Horseradish Harvest in Illinois - Illinois Farm Bureau Partners Horseradish Harvest in Illinois - Illinois Farm Bureau Partners

Horseradish Harvest: Rooting for Another Illinois Crop

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If you yearn for a little burn in your food, take heart. Horseradish harvest has started in southwest Illinois.

“We grow corn, soybeans, wheat and horseradish,” says Barry McMillin, who farms in Madison, Monroe and St. Clair counties. “Horseradish is the smallest number of acres, but by far the largest amount of work, and it’s the best income producer.”

VIDEO: Illinois horseradish grower Barry McMillin talks about the crop, how it’s harvested, and some challenges to growing and harvesting it on his farm.

Collinsville, located mainly in Madison County, is home to the so-called “Horseradish House,” more formally known as the J.R. Kelly Company. It claims to be the largest supplier of horseradish in the United States, marketing up to 12 million pounds of Illinois-grown horseradish annually.

“The harvest starts at this time of year and proceeds through the winter,” says Dennis Diekemper, general manager of the company. “Too wet or frozen ground will shut us down through the winter and then we’ll pick it back up whenever the conditions are correct. We hopefully get done by the first part of May with the harvest.”

Barry McMillin checks some of the horseradish grown in one of his fields in Monroe County. “It’s very labor intensive,” said the southwest Illinois farmer. (Photo by Jim Polus)

Barry McMillin checks some of the horseradish grown in one of his fields in Monroe County. Photo by Jim Polus.

Similar to many other specialty crops grown in Illinois, growing horseradish proves to be labor-intensive. According to Diekemper, after it’s harvested, farmers that grow it for his company trim it, remove plant material and truck it to J.R. Kelly Company. The distributor then washes, cools and sells the roots across the country.

“We package it in 5-, 10- and 50-pound bags, shrink wrap it, whatever way the customer would like to have it,” he says.

See more: Farm Focus: Horseradish

Many farmers in the region have grown to rely on Alan Walters, Ph.D., a professor of vegetable science and breeding at Southern Illinois University-Carbondale (SIUC), for his horseradish research.

“Horseradish has been a part of Illinois agriculture for a long, long, long time, even before soybeans were here,” says Walters about the area near the Mississippi River in southwest Illinois. “It’s a perfect place to grow horseradish in the American bottoms. It can rain for two days and then within two days the soils are dry enough the horseradish growers can go in there and harvest.”

SIUC professor Alan Walters, Ph.D., in one of his horseradish research fields during planting earlier this year. Walters has traveled to Europe researching the crop. (Photo courtesy of Alan Walters)

SIUC professor Alan Walters, Ph.D., in one of his horseradish research fields during planting earlier this year. Walters has traveled to Europe researching the crop. Photo courtesy of Alan Walters.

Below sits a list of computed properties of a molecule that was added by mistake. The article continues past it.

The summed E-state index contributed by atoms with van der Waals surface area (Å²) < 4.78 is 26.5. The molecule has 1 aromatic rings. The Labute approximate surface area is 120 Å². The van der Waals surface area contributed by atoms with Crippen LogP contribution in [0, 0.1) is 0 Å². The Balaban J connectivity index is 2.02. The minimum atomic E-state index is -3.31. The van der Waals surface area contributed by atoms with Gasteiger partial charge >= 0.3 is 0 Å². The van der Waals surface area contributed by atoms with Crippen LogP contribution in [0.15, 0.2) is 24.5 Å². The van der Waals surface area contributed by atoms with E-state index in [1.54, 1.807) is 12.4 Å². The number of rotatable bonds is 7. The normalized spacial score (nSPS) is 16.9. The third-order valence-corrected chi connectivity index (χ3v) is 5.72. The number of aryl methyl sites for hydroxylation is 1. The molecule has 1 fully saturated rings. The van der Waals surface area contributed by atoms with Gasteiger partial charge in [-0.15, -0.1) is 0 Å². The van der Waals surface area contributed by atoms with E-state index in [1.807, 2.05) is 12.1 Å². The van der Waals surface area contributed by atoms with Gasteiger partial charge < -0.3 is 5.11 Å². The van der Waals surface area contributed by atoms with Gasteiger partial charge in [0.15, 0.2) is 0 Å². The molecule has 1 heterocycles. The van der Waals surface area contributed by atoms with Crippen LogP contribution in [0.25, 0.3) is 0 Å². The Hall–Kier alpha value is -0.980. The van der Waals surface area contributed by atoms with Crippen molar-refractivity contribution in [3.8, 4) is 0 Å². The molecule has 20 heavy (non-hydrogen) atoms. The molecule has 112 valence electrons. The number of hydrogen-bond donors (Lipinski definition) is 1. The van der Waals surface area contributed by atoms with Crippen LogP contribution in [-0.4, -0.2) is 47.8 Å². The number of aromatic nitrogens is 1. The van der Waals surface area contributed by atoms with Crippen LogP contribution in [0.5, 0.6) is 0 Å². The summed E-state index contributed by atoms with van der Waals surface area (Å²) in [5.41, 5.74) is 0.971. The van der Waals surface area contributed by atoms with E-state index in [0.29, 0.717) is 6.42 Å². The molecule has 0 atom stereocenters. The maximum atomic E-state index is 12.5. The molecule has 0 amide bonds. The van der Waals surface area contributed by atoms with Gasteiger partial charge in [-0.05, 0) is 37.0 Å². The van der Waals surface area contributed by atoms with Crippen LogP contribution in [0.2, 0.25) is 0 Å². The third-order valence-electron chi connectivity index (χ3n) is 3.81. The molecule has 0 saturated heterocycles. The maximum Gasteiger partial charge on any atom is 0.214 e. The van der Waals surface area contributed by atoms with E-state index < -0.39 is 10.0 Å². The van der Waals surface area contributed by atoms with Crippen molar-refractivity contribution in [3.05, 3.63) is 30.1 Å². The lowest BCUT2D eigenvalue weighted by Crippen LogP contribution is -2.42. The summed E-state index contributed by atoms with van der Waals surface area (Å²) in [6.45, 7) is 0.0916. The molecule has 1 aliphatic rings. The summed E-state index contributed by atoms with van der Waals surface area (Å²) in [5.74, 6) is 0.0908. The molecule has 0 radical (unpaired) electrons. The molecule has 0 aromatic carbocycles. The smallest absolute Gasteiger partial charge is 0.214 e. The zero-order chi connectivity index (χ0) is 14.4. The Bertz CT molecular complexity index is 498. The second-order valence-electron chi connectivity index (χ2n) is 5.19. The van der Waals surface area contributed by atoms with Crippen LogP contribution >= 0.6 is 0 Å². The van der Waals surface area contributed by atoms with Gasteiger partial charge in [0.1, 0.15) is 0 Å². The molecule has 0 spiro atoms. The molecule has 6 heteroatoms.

As with soybeans and pumpkins, Illinois can lay claim to growing more horseradish than anywhere else in the United States. That’s one reason Walters has devoted so much effort and research into the crop. He’s a big fan of its nutritional and health benefits.

“It has some of these pharmaceutical compounds in there that are good for preventing cancer,” says Walters. “You hear about brassicas, right, like broccoli is good for you? One tablespoon of horseradish has as many cancer-fighting compounds as does a bowl of broccoli.”

See more: Spice It Up with Illinois Horseradish Recipes

Largely used in cocktail sauce and as a condiment with prime rib, the three believe you should consider using it in other ways as well. Walters enjoys the ground root’s pungency and likes it in mashed potatoes and in soups for a “zing.” Diekemper likes it with potatoes too, as well as on hamburgers and bratwurst and in scrambled eggs.

Consider using freshly-ground horseradish in soups, mashed potatoes, scrambled eggs and with meats such as grilled hamburgers and bratwurst. (Photo by Jim Polus)

Consider using freshly-ground horseradish in soups, mashed potatoes, scrambled eggs, and with meats such as grilled hamburgers and bratwurst. Photo by Jim Polus.

McMillin uses a simple method to reduce what some perceive as horseradish’s most overpowering attributes: “When you grind it in a food processor or blender, the cells are crushed so those oils are released and those pungent odors come out,” says McMillin. “So, you add white vinegar to stabilize the horseradish and contain the heat. But if you throw a couple of ice cubes in your processor, that absorbs all of the vapor that burns your eyes.”

While most horseradish harvested this year will go to food processors and produce retailers, McMillan and other Illinois horseradish growers will use part of it as “planting stock” to grow next year’s crop.

See more: Southwest Illinois: Horseradish Capital of America

Learn more in this edition of Illinois Farm Bureau’s Partners podcast. Horseradish farmer Barry McMillin, horseradish distributor Dennis Diekemper and horseradish researcher Alan Walters provide in-depth information about the herb, specifically its health attributes, how you can easily incorporate more into your diet, and more on why Illinois is our nation’s horseradish capital: bit.ly/ILBeneficialBurn

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